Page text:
Toward a Unified View of
Science and Theology
DAVID W. SNOKE
Max Planck Institute for Condensed Matter Research
Heisenbergstr. 1, 7000 Stuttgart 80
Fed. Rep. Germany
From: Perspectives on Science and Christian Faith 43 (September 1991): 166-173. Response: Siemens
Current Christian thinking on the philosophy of science and theology largely embraces a "two-worlds" view of science and theology, that scientific claims and theological/biblical claims cannot contradict each other because they address two completely different aspects of reality. I dispute this view, and argue that faith in God and the propositions of the Bible are of the same nature as faith in the order of the universe and the results of scientific experiments. Although keeping certain propositions in the religious sphere may protect them from attack, ultimately this kind of separation cuts Christians off from meaningful dialogue with the world. In keeping with this view of the unity of knowledge, I propose several areas in which theology and modern science intersect in their
Is the philosophy of science of Christians healthy these days? Do we have a cogent system for pursuing distinctly Christian science? I feel that modern Christian philosophy of science could use some fresh thinking.
In this essay I present a brief overview of my approach toward the philosophy of science and theology. In doing so, I challenge the viewpoints of many others. I do not refer to the specific works of other writers, however, because I wish to generalize a great diversity of thought under the single category of the "two worlds" view. In response I argue for a "unified" view, that all knowledge is essentially the same. As I show, this viewpoint can have profound implications for science and theology.
The "Two Worlds" View
Having interacted with a number of Christians at the university level over the past few years, including members of the American Scientific Affiliation, I would say that one view of the relationship of science and theology pervades the thinking of most Christian scientists today. This view, which I call the "two worlds" view, says, in essence, that science and our thinking about science lie in one world and that the Bible and theology lie in another world, completely distinct from the first. The two worlds do not contradict each other because they cannot; no overlap
exists for one world to have implications in the other. I have heard the terms "orthogonal," "complementary," and "different levels of description" used to describe this non-intersection of worlds. The Bible has authority in "matters of faith," not at all in matters of science, because faith and science have nothing to say about each other.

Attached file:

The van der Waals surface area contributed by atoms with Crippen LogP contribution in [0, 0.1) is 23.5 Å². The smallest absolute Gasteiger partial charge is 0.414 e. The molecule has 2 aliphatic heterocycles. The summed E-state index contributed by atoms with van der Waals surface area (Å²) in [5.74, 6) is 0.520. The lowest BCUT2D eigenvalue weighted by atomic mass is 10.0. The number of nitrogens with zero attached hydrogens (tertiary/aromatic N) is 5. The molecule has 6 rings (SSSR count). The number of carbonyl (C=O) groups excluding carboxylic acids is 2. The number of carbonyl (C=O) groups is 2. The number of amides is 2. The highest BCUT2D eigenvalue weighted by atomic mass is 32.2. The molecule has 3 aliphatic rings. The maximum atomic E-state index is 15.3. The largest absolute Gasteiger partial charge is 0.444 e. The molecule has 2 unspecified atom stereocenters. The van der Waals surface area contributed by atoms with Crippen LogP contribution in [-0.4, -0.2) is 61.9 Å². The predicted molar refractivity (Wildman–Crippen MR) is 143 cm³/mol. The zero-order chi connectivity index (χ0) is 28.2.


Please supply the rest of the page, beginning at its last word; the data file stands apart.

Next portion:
This mindset of "two worlds" comes, I believe, from an essentially defensive
posture. Having survived a long tradition of attack on Christianity in the name
of science, many Christians make the underlying assumption that if the two
worlds did overlap, then science would surely contradict Christian faith. Even
if science does not presently appear to contradict our faith, the possibility
always exists that it will. Richard Bube perhaps puts it best when he says that
if we tie our theology to our science, then when science changes (as it always
does) then our theology must change. To go further, if our belief rests on some
point of science, then if that scientific fact becomes disproven, our faith will
crash! Not wanting to lose their faith nor to reject the truth yielded by
science and experience, many have found a refuge by living in two worlds at
different times of the day, not unlike the
schizophrenic. With Christian faith having no implications at all for what to look for in science itself, the only implications of Christianity for the scientist boil down to the needs to live an ethical personal life and to have a Bible study during the week. Christianity never challenges the actual science of the scientist.
Some have even gone so far as to define evangelism in terms of affirming as
much as possible of non-Christian science, in fact, all of non-Christian science
because Christianity has nothing distinctive to say about science, in order to
demonstrate the degree of enlightenment of modern Christians. This in turn
presumably provides opportunities for inviting non-Christians to Bible studies.
The degree to which some people have gone to affirm atheistic science sometimes
amazes me. I recently read in the ASA Newsletter of a man who claimed that
Christians could even accommodate Hawking's theory of an eternal universe, in
contradiction to the
historical doctrine that only God is eternal, Who existed "in the beginning."
In saying this, I do not mean to question the faithfulness or sincerity of
individuals who hold to a two-world view. For most individuals I know, this view
serves as the best philosophy of science they have found. I feel, however, that
such a view necessarily stunts inquisitiveness, removes a basis for offense
against worldly philosophies on the basis of reason, and leads to sacrifice of
Can We Make Faith Unassailable?
Can we ever really divorce science and Christian faith? Can we really come to an unchanging theology that knows only the Bible and not the latest scientific data? To put it another way, can we ever put our faith in such a safe place so that no datum of experience could ever overturn it? I think not.
Suppose that next year scientists came up with the bones of Jesus, proven
beyond a shadow of a doubt to belong to him. Would that affect your faith? I